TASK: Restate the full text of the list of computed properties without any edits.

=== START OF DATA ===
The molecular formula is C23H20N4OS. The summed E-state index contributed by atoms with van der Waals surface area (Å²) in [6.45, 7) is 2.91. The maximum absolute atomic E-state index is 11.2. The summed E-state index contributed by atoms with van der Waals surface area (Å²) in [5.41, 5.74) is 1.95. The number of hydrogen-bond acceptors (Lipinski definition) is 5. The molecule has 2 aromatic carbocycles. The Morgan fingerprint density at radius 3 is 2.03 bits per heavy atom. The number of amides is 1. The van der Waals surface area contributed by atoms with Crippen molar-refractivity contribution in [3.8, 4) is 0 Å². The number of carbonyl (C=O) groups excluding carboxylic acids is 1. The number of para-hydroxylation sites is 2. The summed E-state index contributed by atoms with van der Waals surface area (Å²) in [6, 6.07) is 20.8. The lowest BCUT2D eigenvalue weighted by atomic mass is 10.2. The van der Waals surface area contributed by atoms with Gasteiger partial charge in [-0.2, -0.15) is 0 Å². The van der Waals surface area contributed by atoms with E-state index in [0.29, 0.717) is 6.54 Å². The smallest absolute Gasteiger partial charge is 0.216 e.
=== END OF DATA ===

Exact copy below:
The molecular formula is C23H20N4OS. The summed E-state index contributed by atoms with van der Waals surface area (Å²) in [6.45, 7) is 2.91. The maximum absolute atomic E-state index is 11.2. The summed E-state index contributed by atoms with van der Waals surface area (Å²) in [5.41, 5.74) is 1.95. The number of hydrogen-bond acceptors (Lipinski definition) is 5. The molecule has 2 aromatic carbocycles. The Morgan fingerprint density at radius 3 is 2.03 bits per heavy atom. The number of amides is 1. The van der Waals surface area contributed by atoms with Crippen molar-refractivity contribution in [3.8, 4) is 0 Å². The number of carbonyl (C=O) groups excluding carboxylic acids is 1. The number of para-hydroxylation sites is 2. The summed E-state index contributed by atoms with van der Waals surface area (Å²) in [6, 6.07) is 20.8. The lowest BCUT2D eigenvalue weighted by atomic mass is 10.2. The van der Waals surface area contributed by atoms with Gasteiger partial charge in [-0.2, -0.15) is 0 Å². The van der Waals surface area contributed by atoms with E-state index in [0.29, 0.717) is 6.54 Å². The smallest absolute Gasteiger partial charge is 0.216 e.